|Problem with stabs debug info in new object format firstname.lastname@example.org (Emmanuel Marty) (1999-03-23)|
|From:||Emmanuel Marty <email@example.com>|
|Date:||23 Mar 1999 00:29:14 -0500|
|Keywords:||debug, linker, question|
This question is not exactly about code generation but rather about
object format management.
I have designed an object format for a project I'm working on (I
didn't know of one that allowed an arbitrary number of sections with
names and a bunch of attributes, allowed for having code and data for
several architectures in one file, had provision for 'resources'
(icons, etc.), could contain runtime relocation information, and still
could be read very simply :). So far, everything works well - I added
full support for it in GNU BFD and specifically in the binutils and
gdb source trees.
I use stabs as generated by gcc with -gstabs for debug information,
notably line numbers. After writing the proper support in bfd, tools
like 'nm' report the correct line number info in the final executable,
so I assume the linking process and my bfd back-end are correct about
However, although I added that bfd back-end to gdb and added specific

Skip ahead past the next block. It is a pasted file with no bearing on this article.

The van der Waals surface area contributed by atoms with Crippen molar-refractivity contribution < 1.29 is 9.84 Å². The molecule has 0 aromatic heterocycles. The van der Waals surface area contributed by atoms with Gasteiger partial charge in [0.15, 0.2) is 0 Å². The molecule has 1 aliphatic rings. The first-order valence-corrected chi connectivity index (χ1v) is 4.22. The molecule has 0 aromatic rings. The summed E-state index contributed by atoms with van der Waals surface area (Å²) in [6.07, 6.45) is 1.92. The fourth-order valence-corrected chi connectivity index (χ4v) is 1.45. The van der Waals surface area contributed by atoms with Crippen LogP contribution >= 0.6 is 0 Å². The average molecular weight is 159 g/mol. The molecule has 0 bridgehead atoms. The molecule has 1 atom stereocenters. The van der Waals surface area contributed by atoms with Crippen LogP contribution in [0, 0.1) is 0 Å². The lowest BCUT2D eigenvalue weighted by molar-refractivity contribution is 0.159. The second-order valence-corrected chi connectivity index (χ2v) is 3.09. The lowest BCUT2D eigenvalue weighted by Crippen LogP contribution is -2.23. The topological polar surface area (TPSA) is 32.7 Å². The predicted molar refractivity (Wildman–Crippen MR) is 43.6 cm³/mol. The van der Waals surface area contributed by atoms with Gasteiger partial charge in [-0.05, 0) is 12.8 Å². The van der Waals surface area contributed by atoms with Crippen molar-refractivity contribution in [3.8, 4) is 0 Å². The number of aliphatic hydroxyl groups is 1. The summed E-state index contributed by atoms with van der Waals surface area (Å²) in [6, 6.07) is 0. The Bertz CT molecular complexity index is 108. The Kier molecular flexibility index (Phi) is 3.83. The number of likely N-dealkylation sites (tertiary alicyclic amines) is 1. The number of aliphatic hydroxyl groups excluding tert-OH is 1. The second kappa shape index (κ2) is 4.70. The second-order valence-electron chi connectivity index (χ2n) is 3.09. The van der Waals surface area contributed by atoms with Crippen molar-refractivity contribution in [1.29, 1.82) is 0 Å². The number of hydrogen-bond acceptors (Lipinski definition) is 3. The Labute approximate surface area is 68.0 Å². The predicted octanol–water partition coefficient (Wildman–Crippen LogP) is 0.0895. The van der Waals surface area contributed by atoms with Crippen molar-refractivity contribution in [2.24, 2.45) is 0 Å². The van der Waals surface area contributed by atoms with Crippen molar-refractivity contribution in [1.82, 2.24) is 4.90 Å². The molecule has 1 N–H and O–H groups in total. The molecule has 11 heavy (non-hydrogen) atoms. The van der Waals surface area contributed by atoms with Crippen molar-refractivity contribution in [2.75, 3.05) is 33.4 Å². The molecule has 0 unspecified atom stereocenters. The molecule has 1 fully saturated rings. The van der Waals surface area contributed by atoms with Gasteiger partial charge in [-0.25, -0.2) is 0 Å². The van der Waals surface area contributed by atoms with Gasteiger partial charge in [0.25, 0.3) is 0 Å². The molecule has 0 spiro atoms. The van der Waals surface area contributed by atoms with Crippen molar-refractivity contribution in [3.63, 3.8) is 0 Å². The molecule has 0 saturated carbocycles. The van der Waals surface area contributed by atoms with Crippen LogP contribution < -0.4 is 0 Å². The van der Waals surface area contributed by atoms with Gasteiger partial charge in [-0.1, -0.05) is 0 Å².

gdb support for reading psymtabs, and I can debug a running program
just fine, with the symbols mapped at the right addresses in all
sections, gdb gets the line number information wrong. Apparently, it
thinks that all source files that were involved in one executable,
start at the same address, while their addresses got offset by the
linker when it concatenates and links them.
I've seen somewhere that stabs information is relative to the start of
the _source file_ they appear in, so that would make sense: somehow
binutils retrieve the start address of a particular source file in the
final executable, and add the offset in stabs, to form the correct
address for a source line; while gdb doesn't find the start address
and just uses the offset, making all sources overlap and produces
incorrect line info.
I have been looking for a while in other format readers, in gdb
internal documentation and other places before asking here; can anyone
confirm that I've understood the problem right at least, and possibly
explain how to work around it in gdb ?
Thanks a lot, and sorry if this is halfway off-topic on a newsgroup
about code generation..
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